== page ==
Does Curry Have Gluten? | 8 Important Things to Consider

It’s a well-known fact that tucking into a spicy curry can cause tummy trouble. However, for some individuals, gluten can cause severe problems. If you are looking to go out for an Indian, you may be wondering does curry have gluten. Fear not, friends. The answer is here. Today I discuss why curry could be a great option if you are looking to go gluten-free, what triggers gluten reactions, and things you need to watch out for! Let’s jump right in.

An Important Note on Food Intolerances

The information provided on this page is for information only. Allergic reactions to foods can be extremely serious and life-threatening in some cases. If you believe you have even a remote chance of an allergic reaction or suffer from an intolerance, seek professional advice.

Allergies and intolerances can be cumulative. It doesn't take much to cause an anaphylactic shock, especially if you have had a bad experience before. If there is doubt, there is no doubt. Order or cook something else

Does Curry Have Gluten? | The Quick Answer

Provided your curry is prepared in a traditional style, without modifications, it is unlikely to contain gluten. The meat and vegetables used in curry are generally gluten-free. However, you must ensure that ‘additions’ aren’t made, which could introduce gluten to your dish.

Additions? Like what?

Well, thickening agents for a start. These often contain elements of wheat flour.

Occasionally, you will also find that certain recipes will call for other ingredients that contain gluten. In tandem with this, while your curry might not contain gluten, the things accompanying it could!

Before we discuss how gluten might sneak into your curry, let’s quickly look at what gluten is and why you probably don’t want it in your curry.

What is Gluten and Why to Avoid it in Curry?

Gluten is a protein that is found in certain types of cereal. Yeah, but which types of cereal?

Well: -

  • Wheat
  • Barley
  • Rye
  • Oats

To name but a few…

Gluten, a water-soluble protein, gives bread that soft, almost ‘chewy’ texture. When mixed into the dough, the protein strands can form a lattice, giving bread its structure. It is also used as a thickening agent, as it is highly absorbent.


While this protein adds unique properties to foods, it isn’t for everyone.

Around 1% of people are affected by a condition called Celiac Disease. This condition is an autoimmune disease that makes the body respond badly to gluten.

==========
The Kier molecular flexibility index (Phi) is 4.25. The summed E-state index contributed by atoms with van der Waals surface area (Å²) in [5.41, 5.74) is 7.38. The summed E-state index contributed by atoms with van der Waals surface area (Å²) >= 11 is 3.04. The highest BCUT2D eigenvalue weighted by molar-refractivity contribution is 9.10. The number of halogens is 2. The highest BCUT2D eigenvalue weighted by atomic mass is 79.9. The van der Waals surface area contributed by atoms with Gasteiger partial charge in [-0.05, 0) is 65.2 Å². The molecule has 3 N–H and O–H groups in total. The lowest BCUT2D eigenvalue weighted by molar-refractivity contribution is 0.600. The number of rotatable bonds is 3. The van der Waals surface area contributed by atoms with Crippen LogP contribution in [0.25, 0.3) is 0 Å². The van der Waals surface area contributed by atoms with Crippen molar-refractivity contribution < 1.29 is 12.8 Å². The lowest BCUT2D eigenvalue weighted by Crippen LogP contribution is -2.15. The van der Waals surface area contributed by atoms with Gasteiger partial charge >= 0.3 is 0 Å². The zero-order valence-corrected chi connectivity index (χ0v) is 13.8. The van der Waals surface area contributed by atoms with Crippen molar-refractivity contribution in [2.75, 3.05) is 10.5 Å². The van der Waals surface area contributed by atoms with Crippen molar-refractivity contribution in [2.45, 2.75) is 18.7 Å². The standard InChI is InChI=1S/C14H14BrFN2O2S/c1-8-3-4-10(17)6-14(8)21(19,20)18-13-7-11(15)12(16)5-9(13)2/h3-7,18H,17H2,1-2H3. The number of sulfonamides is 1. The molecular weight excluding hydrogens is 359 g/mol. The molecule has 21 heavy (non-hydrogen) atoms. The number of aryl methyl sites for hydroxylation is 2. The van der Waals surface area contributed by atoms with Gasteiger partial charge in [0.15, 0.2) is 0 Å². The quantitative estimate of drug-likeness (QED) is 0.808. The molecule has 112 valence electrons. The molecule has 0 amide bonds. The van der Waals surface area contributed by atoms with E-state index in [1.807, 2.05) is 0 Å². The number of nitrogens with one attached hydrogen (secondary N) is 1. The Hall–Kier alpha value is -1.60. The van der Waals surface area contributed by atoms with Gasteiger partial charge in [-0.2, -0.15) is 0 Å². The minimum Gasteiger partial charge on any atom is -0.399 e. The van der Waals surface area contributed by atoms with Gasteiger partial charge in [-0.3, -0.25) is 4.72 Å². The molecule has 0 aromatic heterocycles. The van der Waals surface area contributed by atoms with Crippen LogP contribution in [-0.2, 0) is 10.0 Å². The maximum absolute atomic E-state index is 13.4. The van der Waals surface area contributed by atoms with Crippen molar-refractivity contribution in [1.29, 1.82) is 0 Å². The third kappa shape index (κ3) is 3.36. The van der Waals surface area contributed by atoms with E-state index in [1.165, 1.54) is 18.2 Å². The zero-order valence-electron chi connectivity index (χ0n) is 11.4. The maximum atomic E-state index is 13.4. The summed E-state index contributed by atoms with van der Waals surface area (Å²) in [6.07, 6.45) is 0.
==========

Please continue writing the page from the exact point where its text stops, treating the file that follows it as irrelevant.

How badly?


When gluten is ingested, the body will perceive this as a threat, causing intestinal trouble that can cause permanent damage and even long-term health issues.

Some people may not have Celiac disease but can still be gluten intolerant. Eating something containing gluten will face severe intestinal discomfort, bloating, gas, and diarrhoea! For gluten-sensitive people, it may be enough to trigger bouts of irritable bowel syndrome.

It is also possible that a certain section of the population may have a full-blown wheat allergy. As with many allergies, reactions can be severe. This can include any of the following: -

  • Rashes
  • Shortness of Breath
  • Vomiting
  • Diarrhoea
  • Swelling of the airways
  • Hot flushes

A combination of any of the above!

Whether you only have a mild reaction to gluten or a more serious condition, you’ll want to avoid it in your curry.

Here’s what you need to know…

Does Curry Contain Gluten | No, But Here’s Why it Might

As a general rule, curry doesn’t contain gluten. The beauty of Indian cooking, especially BIR style Indian, is that every single curry is prepared from scratch using raw ingredients. Because it is prepared in this manner, it is very easy to identify (and remove) ingredients that may contain gluten.


It is important, especially if you have a severe condition that there is absolutely no gluten in your food whatsoever. There are a few ways gluten might make its way into your curry.

Spices could be a likely candidate.

How so?

While it is pretty rare, some spice manufacturers may seek to ‘pad out’ their spices by mixing them with wheat-based flours. There can occasionally be anti-caking agents included too that may contain glutinous elements. These are designed to keep the spices as a powder and prevent ‘clumping’.

With the best will in the world, gluten might make its way into your food, amongst other ingredients.

Want a great example?

If you’ve read my article on chicken tikka masala, you’ll already know that the recipe often includes canned tomato soup. Many soup companies will add gluten to their cans to make the soup somewhat thicker. So you might find that while a curry dish doesn’t, on the face of it, contain gluten, within might lurk a nasty surprise!

While this will vary depending on the recipe and restaurant, what we can do is identify some common foods found in Indian cuisine that will almost certainly contain gluten. By avoiding them, you reduce the risk considerably.

Let’s take a look…

Gluten and Indian Curry | 10 Things to Watch Out For

A few ‘usual suspects’ at your local Indian takeaway could contain gluten in one form or another, even if it isn’t immediately obvious.

If you are looking for gluten-free Indian food, you’ll want to avoid the following: -